Denial is the first step towards defeat. Arrogance is hubris. Unless Narendra Modi wants to be the tragic hero of Indian politics, he and his party should lose the attitude of denial over recent Assembly poll defeats and refrain from showing arrogance. So far, we have seen the opposite reaction from his generals.
It is inconceivable that the party hasn’t launched a post-mortem after losses against bête noire Congress in the three Hindi-speaking states. These states had BJP governments and had contributed handsomely to the party’s kitty in 2014. Behind closed doors, the party must have taken note of its falling strike rate in both rural and urban areas and planning some urgent steps before the big one 2019. But public statements matter. Here, there is a very thin line between confidence and hubris.
Indian voters are swayed more by emotion than rationality. Politicians know it, and therefore the penchant for rhetoric in poll campaigns. The prime minister, for instance, turned Mani Shankar Aiyar’s “neech” comment into an emotive issue during Gujarat campaign. Many say that may have helped BJP clinch a tough battle. If the voters are feeling disillusioned by BJP’s promises and have expressed their dissent through the ballot, they are more likely to interpret “self-confidence” as “lack of contrition”.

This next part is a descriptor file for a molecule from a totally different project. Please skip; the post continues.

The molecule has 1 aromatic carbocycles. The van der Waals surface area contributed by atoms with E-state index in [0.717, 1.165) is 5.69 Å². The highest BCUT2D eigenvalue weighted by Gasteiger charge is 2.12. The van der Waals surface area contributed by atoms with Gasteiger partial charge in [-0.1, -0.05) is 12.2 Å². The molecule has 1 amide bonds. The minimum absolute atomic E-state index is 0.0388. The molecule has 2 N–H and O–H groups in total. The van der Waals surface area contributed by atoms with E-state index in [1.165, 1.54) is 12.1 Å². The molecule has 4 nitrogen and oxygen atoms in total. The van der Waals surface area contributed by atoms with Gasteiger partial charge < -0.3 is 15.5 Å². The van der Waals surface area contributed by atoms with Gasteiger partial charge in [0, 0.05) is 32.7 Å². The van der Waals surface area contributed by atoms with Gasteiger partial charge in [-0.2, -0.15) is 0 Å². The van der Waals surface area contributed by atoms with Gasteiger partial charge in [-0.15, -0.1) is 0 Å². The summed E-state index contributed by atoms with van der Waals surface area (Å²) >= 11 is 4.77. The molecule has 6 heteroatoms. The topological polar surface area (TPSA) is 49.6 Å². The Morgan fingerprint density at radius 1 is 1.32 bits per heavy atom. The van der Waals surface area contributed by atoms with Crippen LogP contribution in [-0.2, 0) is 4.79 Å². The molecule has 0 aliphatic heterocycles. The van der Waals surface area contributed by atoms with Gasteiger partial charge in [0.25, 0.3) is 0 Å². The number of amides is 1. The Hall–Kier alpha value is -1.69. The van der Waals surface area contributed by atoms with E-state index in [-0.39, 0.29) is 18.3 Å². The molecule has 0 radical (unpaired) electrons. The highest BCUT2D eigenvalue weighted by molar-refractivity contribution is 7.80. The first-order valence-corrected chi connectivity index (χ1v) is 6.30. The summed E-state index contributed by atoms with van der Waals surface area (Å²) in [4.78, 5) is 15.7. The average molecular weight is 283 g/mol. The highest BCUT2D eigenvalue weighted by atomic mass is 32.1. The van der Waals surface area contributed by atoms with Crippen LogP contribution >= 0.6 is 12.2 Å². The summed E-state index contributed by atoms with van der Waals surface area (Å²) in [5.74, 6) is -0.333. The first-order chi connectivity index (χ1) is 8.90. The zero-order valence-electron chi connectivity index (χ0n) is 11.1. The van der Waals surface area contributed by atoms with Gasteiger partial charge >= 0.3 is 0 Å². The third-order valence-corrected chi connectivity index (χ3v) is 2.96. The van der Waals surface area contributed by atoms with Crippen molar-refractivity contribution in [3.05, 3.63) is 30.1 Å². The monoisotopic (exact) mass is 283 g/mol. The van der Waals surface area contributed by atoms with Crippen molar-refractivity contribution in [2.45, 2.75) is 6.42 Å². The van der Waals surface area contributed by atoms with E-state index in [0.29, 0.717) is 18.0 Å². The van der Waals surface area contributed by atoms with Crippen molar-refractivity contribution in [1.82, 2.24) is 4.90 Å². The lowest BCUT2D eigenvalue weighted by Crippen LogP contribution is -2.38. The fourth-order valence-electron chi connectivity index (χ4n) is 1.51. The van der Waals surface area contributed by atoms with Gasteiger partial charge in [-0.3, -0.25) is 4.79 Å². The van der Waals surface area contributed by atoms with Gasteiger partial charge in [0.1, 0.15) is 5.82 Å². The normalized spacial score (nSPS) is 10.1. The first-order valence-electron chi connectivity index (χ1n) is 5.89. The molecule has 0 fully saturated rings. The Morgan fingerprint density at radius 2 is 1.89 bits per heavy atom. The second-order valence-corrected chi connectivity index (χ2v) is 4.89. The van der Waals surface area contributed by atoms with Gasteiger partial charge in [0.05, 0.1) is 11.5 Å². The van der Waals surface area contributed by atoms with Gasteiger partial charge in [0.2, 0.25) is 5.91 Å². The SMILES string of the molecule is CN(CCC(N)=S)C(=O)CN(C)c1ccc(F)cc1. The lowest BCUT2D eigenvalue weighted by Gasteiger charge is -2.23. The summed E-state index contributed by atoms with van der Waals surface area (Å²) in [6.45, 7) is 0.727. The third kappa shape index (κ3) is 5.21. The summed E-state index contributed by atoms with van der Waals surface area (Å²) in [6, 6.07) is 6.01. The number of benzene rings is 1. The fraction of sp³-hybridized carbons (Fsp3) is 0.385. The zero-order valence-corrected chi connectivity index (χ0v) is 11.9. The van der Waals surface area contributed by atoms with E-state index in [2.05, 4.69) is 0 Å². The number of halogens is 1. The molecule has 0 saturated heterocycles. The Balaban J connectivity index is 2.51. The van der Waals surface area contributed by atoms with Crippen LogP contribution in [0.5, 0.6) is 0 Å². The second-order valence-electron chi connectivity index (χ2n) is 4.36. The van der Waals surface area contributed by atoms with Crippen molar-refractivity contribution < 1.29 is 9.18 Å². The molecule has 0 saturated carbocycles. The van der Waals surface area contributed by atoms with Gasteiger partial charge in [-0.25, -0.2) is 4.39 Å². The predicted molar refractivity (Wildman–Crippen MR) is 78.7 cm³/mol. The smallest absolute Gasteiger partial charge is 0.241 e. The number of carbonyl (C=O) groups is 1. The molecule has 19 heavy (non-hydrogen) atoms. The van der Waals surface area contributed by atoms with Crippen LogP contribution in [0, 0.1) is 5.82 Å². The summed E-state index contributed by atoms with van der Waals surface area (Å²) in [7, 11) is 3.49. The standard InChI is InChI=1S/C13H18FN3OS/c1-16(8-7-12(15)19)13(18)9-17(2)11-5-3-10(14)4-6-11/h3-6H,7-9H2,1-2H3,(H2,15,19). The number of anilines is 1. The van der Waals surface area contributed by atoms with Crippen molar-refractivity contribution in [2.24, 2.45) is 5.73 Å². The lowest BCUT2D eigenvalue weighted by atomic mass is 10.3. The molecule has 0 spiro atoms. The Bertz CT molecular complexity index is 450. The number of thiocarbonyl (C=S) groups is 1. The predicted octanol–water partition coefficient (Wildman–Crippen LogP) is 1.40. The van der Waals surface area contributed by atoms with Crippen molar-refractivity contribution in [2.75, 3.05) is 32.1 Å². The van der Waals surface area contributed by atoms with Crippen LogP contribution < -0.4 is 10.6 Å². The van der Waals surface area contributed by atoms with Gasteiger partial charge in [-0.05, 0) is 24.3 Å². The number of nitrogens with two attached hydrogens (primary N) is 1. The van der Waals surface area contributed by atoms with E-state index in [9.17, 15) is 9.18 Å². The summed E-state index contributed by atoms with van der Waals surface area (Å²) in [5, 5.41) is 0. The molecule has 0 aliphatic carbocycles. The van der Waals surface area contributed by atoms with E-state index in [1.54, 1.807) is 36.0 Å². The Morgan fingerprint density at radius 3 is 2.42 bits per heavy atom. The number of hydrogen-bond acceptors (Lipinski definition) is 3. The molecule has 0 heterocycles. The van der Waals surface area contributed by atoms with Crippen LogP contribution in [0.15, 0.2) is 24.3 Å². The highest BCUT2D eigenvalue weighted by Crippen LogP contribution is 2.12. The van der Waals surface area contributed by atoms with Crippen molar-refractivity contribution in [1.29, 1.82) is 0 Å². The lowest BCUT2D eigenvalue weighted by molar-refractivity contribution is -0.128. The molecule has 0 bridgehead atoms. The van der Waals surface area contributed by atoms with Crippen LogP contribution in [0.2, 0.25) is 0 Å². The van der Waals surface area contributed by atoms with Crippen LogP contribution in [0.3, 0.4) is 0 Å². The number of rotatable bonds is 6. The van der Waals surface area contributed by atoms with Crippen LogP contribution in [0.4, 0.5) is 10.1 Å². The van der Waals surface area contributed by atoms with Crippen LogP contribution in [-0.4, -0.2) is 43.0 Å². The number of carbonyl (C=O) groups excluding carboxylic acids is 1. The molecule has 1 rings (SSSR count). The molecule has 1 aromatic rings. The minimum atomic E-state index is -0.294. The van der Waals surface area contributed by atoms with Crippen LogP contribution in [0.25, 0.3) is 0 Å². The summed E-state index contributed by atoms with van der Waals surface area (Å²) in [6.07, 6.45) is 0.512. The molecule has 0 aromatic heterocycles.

Amit Shah has called ‘mahagathbandhan’ a ‘bhranti’ (illusion). He has said that it “does not exist anywhere” and has dismissed the threat posed by opposition parties, calling them “regional leaders” who “can’t help each other”.
The BJP president may have noted that on the very day he passed these judgements during an event in Mumbai, news emerged that Upendra Kushwaha’s Rashtriya Lok Samta Party (RLSP)—BJP’s ally in Bihar that had severed ties with NDA recently—is set to join the ‘grand alliance’ in presence of RJD and Congress representatives.